David Bourget (Western Ontario)
David Chalmers (ANU, NYU)
Rafael De Clercq
Jack Alan Reynolds
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Minds and Machines 7 (1):57-101 (1997)
Fodor and Pylyshyn's critique of connectionism has posed a challenge to connectionists: Adequately explain such nomological regularities as systematicity and productivity without postulating a "language of thought" (LOT). Some connectionists like Smolensky took the challenge very seriously, and attempted to meet it by developing models that were supposed to be non-classical. At the core of these attempts lies the claim that connectionist models can provide a representational system with a combinatorial syntax and processes sensitive to syntactic structure. They are not implementation models because, it is claimed, the way they obtain syntax and structure sensitivity is not "concatenative," hence "radically different" from the way classicists handle them. In this paper, I offer an analysis of what it is to physically satisfy/realize a formal system. In this context, I examine the minimal truth-conditions of LOT Hypothesis. From my analysis it will follow that concatenative realization of formal systems is irrelevant to LOTH since the very notion of LOT is indifferent to such an implementation level issue as concatenation. I will conclude that to the extent to which they can explain the law-like cognitive regularities, a certain class of connectionist models proposed as radical alternatives to the classical LOT paradigm will in fact turn out to be LOT models, even though new and potentially very exciting ones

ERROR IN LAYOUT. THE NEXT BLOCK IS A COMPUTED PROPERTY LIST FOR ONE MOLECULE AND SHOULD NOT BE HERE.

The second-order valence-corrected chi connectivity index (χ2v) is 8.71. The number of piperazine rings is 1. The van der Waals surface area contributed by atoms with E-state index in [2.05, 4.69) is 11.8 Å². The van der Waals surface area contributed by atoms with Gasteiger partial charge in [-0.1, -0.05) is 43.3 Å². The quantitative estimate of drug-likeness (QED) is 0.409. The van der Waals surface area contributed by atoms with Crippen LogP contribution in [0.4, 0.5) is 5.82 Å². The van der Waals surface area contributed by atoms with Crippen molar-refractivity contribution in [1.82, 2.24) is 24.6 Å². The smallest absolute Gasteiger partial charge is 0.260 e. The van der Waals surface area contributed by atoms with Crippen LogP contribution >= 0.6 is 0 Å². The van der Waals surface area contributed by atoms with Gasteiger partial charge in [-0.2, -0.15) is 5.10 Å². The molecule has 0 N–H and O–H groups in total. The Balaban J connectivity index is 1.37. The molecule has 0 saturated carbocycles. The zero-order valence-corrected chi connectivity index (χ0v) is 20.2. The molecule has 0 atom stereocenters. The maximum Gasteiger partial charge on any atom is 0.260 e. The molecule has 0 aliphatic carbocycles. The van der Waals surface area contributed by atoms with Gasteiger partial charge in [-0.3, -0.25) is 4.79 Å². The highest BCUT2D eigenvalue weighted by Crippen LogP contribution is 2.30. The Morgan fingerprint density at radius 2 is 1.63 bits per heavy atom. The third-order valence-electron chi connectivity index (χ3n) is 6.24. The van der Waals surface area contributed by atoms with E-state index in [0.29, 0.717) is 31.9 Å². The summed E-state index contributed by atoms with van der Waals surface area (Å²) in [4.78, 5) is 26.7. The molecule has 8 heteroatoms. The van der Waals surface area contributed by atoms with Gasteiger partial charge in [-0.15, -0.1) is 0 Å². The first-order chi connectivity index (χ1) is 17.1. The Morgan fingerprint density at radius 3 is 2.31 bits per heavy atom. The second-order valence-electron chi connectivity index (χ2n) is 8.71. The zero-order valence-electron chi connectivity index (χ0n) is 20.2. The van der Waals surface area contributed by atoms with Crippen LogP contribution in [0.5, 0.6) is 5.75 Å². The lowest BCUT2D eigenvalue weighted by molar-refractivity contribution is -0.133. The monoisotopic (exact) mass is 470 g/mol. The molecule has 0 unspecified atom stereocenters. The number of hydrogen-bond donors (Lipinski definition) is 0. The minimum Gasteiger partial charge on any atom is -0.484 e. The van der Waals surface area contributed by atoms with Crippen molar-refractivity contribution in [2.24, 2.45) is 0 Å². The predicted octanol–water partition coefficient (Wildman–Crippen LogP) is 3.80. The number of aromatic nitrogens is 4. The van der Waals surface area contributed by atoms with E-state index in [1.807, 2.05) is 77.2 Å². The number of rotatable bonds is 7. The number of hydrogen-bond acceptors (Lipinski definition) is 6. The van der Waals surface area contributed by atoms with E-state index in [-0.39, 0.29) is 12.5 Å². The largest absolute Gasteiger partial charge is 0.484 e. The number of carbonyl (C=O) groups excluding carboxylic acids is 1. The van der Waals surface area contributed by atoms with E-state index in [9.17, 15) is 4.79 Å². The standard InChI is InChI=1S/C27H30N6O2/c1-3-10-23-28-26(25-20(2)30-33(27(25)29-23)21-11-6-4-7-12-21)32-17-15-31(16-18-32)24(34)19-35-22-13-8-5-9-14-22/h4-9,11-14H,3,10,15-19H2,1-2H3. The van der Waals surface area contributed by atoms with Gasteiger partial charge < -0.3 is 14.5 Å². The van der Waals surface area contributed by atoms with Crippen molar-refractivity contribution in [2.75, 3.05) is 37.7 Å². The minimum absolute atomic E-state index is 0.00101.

|Keywords||Connectionism Language Science Syntax|
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Derek C. Penn, Keith J. Holyoak & Daniel J. Povinelli (2008). Darwin's Mistake: Explaining the Discontinuity Between Human and Nonhuman Minds. Behavioral and Brain Sciences 31 (2):109-130.
Carrie Figdor (2009). Semantic Externalism and the Mechanics of Thought. Minds and Machines 19 (1):1-24.
Gualtiero Piccinini & Sonya Bahar (2013). Neural Computation and the Computational Theory of Cognition. Cognitive Science 37 (3):453-488.
Murat Aydede (2000). Computation and Intentional Psychology. Dialogue 39 (2):365-379.
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